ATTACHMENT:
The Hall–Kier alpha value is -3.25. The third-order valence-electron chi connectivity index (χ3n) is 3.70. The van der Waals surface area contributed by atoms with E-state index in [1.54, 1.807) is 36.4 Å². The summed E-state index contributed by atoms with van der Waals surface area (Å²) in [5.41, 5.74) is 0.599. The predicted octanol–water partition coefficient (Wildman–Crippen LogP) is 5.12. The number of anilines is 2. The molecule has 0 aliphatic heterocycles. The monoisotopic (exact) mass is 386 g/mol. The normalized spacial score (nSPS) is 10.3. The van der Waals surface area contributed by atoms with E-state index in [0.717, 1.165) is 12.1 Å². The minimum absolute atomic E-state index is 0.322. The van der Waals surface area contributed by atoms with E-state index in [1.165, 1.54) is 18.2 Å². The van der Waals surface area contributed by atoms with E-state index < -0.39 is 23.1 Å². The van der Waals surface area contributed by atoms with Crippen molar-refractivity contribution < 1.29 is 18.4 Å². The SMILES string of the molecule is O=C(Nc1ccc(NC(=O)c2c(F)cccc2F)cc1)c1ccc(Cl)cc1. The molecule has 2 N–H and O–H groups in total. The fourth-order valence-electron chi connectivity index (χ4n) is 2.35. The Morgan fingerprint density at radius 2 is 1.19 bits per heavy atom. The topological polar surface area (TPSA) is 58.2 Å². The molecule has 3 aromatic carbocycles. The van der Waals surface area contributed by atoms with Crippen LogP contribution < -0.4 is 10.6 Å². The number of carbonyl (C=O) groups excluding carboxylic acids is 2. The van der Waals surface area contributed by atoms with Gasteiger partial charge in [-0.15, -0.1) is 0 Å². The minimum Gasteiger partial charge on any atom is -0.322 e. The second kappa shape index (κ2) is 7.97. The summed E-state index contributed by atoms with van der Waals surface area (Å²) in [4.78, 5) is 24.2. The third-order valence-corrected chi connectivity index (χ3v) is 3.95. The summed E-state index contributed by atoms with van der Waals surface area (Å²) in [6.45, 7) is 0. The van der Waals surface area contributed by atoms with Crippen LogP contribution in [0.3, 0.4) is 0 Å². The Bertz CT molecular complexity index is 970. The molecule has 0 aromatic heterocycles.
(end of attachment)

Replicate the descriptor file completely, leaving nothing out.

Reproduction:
The Hall–Kier alpha value is -3.25. The third-order valence-electron chi connectivity index (χ3n) is 3.70. The van der Waals surface area contributed by atoms with E-state index in [1.54, 1.807) is 36.4 Å². The summed E-state index contributed by atoms with van der Waals surface area (Å²) in [5.41, 5.74) is 0.599. The predicted octanol–water partition coefficient (Wildman–Crippen LogP) is 5.12. The number of anilines is 2. The molecule has 0 aliphatic heterocycles. The monoisotopic (exact) mass is 386 g/mol. The normalized spacial score (nSPS) is 10.3. The van der Waals surface area contributed by atoms with E-state index in [0.717, 1.165) is 12.1 Å². The minimum absolute atomic E-state index is 0.322. The van der Waals surface area contributed by atoms with E-state index in [1.165, 1.54) is 18.2 Å². The van der Waals surface area contributed by atoms with E-state index < -0.39 is 23.1 Å². The van der Waals surface area contributed by atoms with Crippen molar-refractivity contribution < 1.29 is 18.4 Å². The SMILES string of the molecule is O=C(Nc1ccc(NC(=O)c2c(F)cccc2F)cc1)c1ccc(Cl)cc1. The molecule has 2 N–H and O–H groups in total. The fourth-order valence-electron chi connectivity index (χ4n) is 2.35. The Morgan fingerprint density at radius 2 is 1.19 bits per heavy atom. The topological polar surface area (TPSA) is 58.2 Å². The molecule has 3 aromatic carbocycles. The van der Waals surface area contributed by atoms with Crippen LogP contribution < -0.4 is 10.6 Å². The number of carbonyl (C=O) groups excluding carboxylic acids is 2. The van der Waals surface area contributed by atoms with Gasteiger partial charge in [-0.15, -0.1) is 0 Å². The minimum Gasteiger partial charge on any atom is -0.322 e. The second kappa shape index (κ2) is 7.97. The summed E-state index contributed by atoms with van der Waals surface area (Å²) in [4.78, 5) is 24.2. The third-order valence-corrected chi connectivity index (χ3v) is 3.95. The summed E-state index contributed by atoms with van der Waals surface area (Å²) in [6.45, 7) is 0. The van der Waals surface area contributed by atoms with Crippen LogP contribution in [0.3, 0.4) is 0 Å². The Bertz CT molecular complexity index is 970. The molecule has 0 aromatic heterocycles.